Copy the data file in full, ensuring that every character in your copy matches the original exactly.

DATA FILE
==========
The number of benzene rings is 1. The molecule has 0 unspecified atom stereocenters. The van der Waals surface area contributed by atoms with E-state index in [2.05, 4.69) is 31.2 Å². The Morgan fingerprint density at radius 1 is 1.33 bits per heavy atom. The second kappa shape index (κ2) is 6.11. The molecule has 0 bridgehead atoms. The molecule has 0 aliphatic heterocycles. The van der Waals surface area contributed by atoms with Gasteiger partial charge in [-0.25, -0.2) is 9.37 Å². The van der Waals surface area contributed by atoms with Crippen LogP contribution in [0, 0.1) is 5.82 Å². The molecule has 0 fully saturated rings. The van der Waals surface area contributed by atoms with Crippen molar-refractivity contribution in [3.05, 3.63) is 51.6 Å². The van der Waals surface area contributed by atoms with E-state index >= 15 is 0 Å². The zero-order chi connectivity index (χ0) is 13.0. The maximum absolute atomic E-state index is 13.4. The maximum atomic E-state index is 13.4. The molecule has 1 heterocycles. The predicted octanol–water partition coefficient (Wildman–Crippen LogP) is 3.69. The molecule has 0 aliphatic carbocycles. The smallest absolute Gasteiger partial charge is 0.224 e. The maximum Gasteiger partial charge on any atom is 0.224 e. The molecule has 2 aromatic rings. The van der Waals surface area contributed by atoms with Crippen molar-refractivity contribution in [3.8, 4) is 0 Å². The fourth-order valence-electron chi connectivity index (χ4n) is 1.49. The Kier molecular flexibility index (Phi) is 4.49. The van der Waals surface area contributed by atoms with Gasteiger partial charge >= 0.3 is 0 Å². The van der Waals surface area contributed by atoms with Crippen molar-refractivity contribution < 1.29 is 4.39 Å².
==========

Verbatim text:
The number of benzene rings is 1. The molecule has 0 unspecified atom stereocenters. The van der Waals surface area contributed by atoms with E-state index in [2.05, 4.69) is 31.2 Å². The Morgan fingerprint density at radius 1 is 1.33 bits per heavy atom. The second kappa shape index (κ2) is 6.11. The molecule has 0 bridgehead atoms. The molecule has 0 aliphatic heterocycles. The van der Waals surface area contributed by atoms with Gasteiger partial charge in [-0.25, -0.2) is 9.37 Å². The van der Waals surface area contributed by atoms with Crippen LogP contribution in [0, 0.1) is 5.82 Å². The molecule has 0 fully saturated rings. The van der Waals surface area contributed by atoms with Crippen molar-refractivity contribution in [3.05, 3.63) is 51.6 Å². The van der Waals surface area contributed by atoms with E-state index >= 15 is 0 Å². The zero-order chi connectivity index (χ0) is 13.0. The maximum absolute atomic E-state index is 13.4. The maximum atomic E-state index is 13.4. The molecule has 1 heterocycles. The predicted octanol–water partition coefficient (Wildman–Crippen LogP) is 3.69. The molecule has 0 aliphatic carbocycles. The smallest absolute Gasteiger partial charge is 0.224 e. The maximum Gasteiger partial charge on any atom is 0.224 e. The molecule has 2 aromatic rings. The van der Waals surface area contributed by atoms with Crippen molar-refractivity contribution in [3.8, 4) is 0 Å². The fourth-order valence-electron chi connectivity index (χ4n) is 1.49. The Kier molecular flexibility index (Phi) is 4.49. The van der Waals surface area contributed by atoms with Gasteiger partial charge >= 0.3 is 0 Å². The van der Waals surface area contributed by atoms with Crippen molar-refractivity contribution < 1.29 is 4.39 Å².